Regulatory Reform vs. Fluff

Recent actions of the Michigan Legislature show a stark contrast between real regulatory reform and silly legislation. On the one hand the Senate passed Senate Bill 272, which contains meaningful regulatory reform along with teeth to enforce the provisions. SB 272 mandates several important changes to the environmental regulatory process in the state including the following provisions:

  • An agency shall not promulgate or adopt a rule more stringent than the applicable federal standard unless specifically authorized by statute;
  • A guideline, operational memorandum, bulletin, interpretive statement or form with instructions is considered merely advisory and shall not be given the force and effect of law … a court shall not rely upon a guideline, operational memorandum, bulletin, interpretive statement of forum with instructions to uphold an agency decision to act or refuse to act;
  • A rule shall not exceed the rule-making delegation contained in the statute authorizing the rule-making.

The legislation also requires that the agency consider exempting small businesses from rules that have a disproportionate impact on them. Also included in the legislation is a process for bringing legal action against the agency for violating provisions within the bill.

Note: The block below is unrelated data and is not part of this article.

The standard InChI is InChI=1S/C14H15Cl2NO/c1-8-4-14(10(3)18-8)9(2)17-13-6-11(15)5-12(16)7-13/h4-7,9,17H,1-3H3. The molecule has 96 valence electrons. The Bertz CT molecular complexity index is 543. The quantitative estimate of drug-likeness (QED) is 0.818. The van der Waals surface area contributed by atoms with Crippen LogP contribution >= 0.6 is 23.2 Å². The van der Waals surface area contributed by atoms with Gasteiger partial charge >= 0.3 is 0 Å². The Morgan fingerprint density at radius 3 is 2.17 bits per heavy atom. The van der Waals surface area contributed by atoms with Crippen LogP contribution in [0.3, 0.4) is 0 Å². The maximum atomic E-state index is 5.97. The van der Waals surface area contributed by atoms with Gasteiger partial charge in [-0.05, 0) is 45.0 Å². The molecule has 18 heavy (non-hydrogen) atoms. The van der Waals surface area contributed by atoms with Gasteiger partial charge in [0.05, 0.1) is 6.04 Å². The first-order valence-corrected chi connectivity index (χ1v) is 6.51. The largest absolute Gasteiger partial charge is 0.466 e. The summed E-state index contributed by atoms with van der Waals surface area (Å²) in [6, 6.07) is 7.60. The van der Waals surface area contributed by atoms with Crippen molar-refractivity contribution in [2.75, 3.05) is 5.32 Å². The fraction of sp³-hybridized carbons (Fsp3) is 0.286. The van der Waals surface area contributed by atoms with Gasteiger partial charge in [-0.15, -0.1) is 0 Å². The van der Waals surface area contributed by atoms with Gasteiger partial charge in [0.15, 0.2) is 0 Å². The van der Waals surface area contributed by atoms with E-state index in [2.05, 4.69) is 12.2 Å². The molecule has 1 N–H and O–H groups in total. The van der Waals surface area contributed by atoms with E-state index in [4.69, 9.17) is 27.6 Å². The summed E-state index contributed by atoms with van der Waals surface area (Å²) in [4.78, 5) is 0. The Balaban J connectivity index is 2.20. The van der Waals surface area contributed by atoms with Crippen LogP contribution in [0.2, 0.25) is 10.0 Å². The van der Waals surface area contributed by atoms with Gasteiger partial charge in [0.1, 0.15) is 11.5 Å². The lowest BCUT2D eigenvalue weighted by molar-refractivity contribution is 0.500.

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In contrast, House Bills 4615 and 4616 are exercises in political correctness. The bills would establish a so called “Benefit Corporation” for companies that provide social benefits that include preserving the environment, improving human health and promoting the arts and sciences. The corporation’s performance would be judged by a “third-party standard,” whatever that means.

Senators who supported important regulatory reform efforts found in Senate Bill 272 should be commended. Legislators in the House who have proposed silly legislation as evidenced by the introduction of House Bills 4615 and 4616 should cease and desist.